IEET > GlobalDemocracySecurity > Vision > Interns > Edward Miller > Futurism > Technoprogressivism > Cyber > SciTech
Open Individualism

The purpose of this episode of Cybernetik Free Radio is to address the difficult questions of Open Individualism, and explore its interesting and complex notions. The program begins with an interpretation of what transhumanism means and what it has to do with our future, then moves into an interview with IEET intern Edward Miller on Open Individualism, and concludes with some reflections on the Singularity.

@ Edward

I have listened to your interview and would like to offer some constructive criticisms. But let me begin by stating that I believe that consciousness is the prime mover of life, and yet more than this, that "pure consciousness" is the phenomena that pervades and imbues the entire universe and cosmos. And that the individual mind is merely the subjective phenomena of thoughts and ideas and notions that lead to the establishment of Self and the veil of ignorance, (avidya).

In this way such as that of the proponents of Advaita Vedanta, I believe that the Buddha may have been close but not necessarily correct. However, saying this, it is at least arguable, as it indeed was between the Buddhists and Vedantin of their time, and that neither can we prove scientifically without doubt at this time whether it is "mind" or "consciousness" that is the prime mover.

Note, western philosophy and science tells us that consciousness cannot exist without the mind, at least at the superficial levels of wakefulness and dream sleep, and even in the tether of deep sleep. Yet the deeper philosophies of Hinduism posit in the same way as open individualism that there is "only one pure consciousness", and that this is the "ultimate reality" beyond materialism, defined as "that" which cannot be described with any words or terminology. Although the name that is readily associated with this is Brahman. Thus we are all Brahman, (the ultimate reality and prime mover), and we are all as one and the same. "Tat tvam asi".

I get the feeling, although I have not yet read Kolak, that this push to establish a new philosophy of open individualism is yet more ways that our scientific western cultures are attempting to absorb and redefine the vedic philosophies that are thousands of years old. And whilst I feel there are great benefits for all of us in the exploration of connectedness, and in the investigation of the connectedness of consciousness, I can't help but feel that this new wave is being constructed upon confusions and shaky ground.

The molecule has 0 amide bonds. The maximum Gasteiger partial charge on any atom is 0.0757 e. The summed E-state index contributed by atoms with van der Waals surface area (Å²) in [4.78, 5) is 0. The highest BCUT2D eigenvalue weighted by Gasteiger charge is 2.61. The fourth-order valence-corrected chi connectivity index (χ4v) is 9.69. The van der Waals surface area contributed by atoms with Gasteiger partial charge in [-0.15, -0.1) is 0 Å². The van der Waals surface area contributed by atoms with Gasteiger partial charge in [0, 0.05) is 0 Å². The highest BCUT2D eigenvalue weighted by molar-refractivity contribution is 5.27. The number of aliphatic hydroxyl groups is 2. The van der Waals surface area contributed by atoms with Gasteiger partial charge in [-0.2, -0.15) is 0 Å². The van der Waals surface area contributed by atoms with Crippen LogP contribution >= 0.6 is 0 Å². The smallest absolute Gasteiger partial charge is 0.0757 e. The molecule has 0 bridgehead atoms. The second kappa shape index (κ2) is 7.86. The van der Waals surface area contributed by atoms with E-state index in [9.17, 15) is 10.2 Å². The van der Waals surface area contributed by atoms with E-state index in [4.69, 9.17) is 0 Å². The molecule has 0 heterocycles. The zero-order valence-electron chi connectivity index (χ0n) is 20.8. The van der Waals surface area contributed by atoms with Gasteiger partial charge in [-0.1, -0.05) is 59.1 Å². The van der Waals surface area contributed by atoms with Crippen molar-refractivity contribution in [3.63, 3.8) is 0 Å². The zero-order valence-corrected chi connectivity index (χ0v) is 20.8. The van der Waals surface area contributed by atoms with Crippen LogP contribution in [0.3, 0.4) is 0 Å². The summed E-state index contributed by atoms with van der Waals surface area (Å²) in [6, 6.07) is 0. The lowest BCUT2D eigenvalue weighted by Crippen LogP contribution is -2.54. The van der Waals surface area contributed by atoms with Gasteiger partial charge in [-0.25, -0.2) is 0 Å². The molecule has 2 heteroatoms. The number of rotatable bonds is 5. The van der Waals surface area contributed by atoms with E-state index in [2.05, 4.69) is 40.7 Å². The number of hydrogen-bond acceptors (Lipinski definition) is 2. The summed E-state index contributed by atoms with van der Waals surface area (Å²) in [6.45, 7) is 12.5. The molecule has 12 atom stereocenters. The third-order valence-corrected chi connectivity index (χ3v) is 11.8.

The benefits for humanity to establish a "material connectedness" of mind and body and of the understanding of our connected needs and volition's would be immense, and I believe that even this would lead us all to new horizons of compassion and understanding. And this is merely the first step to the realisation of pure-non duality, (monism).

Yet the pursuit of inner truth in both Hinduism and Buddhism is a personal journey of experience that may never be rationalised entirely. Self-enquiry leads to Self-understanding and if the final realisation may be achieved through either Moksha or Nirvana, it yet may never be fully expressed or understood between us, and thus always remain as impossible to describe or rationalise. Like the ancient philosophies understood, the practice of mediation and tuition is guided to a change in the individual mindset to "establish new neural connections?" in mind that may lead to enlightenment?

It may be worth contemplating and investigating the differences between open individualism and both Buddhism and Advaita. I'd like to draw your attention to the below website and articles concerning Advaita, which have proved most beneficial to myself. I also know that Alexxarian may also be familiar with the Ashtavakra gita.

There are six schools, (darshanas), relating to Hindu philosophical thought.

1. Sankhya, (Samkhya), strongly dualist theoretical exposition of mind and matter.
2. Yoga, a school emphasizing meditation closely based on Sankhya
3. Nyaya or logics
4. Vaisheshika, an empiricist school of atomism
5. Mimamsa, an anti-ascetic and anti-mysticist school of orthopraxy
6. Vedanta, opposing Vedic ritualism in favour of mysticism. Vedanta came to be the dominant current of Hinduism in the post-medieval period.

These later schools of Vedanta are further divided into Advaita, Visishtadvaita, Dvaita, Dvaitadvaita, Shuddhadvaita, and Acintya Bheda Abheda.

For an excellent introduction to these later different schools of vedanta see here ~

Ashtavakra Gita >>

Ps. Good luck with your facebook group and the pursuit of Self-understanding.
CygnusX1, open individualism has indeed a certain similarity with these eastern philosophies, but it is more of a purely philosophical rather than religious nature, its arguments and criticisms of other serious opposing philosophical views of personal identity are very strong.

I think that it is more denying personal identity (kind of resembles Dennett's position), because there can be nothing to base it on, therefore concluding that essentially we all share an identity (or non-identity) as parts of the single ontological whole which is the universe, being in this sense immortal. It's not that we have a unified mind or are actually connected in any sense, except for our ontological sameness and absence of personal identity.

The concepts we have of ourselves and others as defined people with personal identities are illusory, because the real people they make reference to actually don't remain unchanged even for a short time in any relevant sense. The atoms in our brains, our patterns and our mental contents change in milliseconds, a time too short even for consciousness to appear.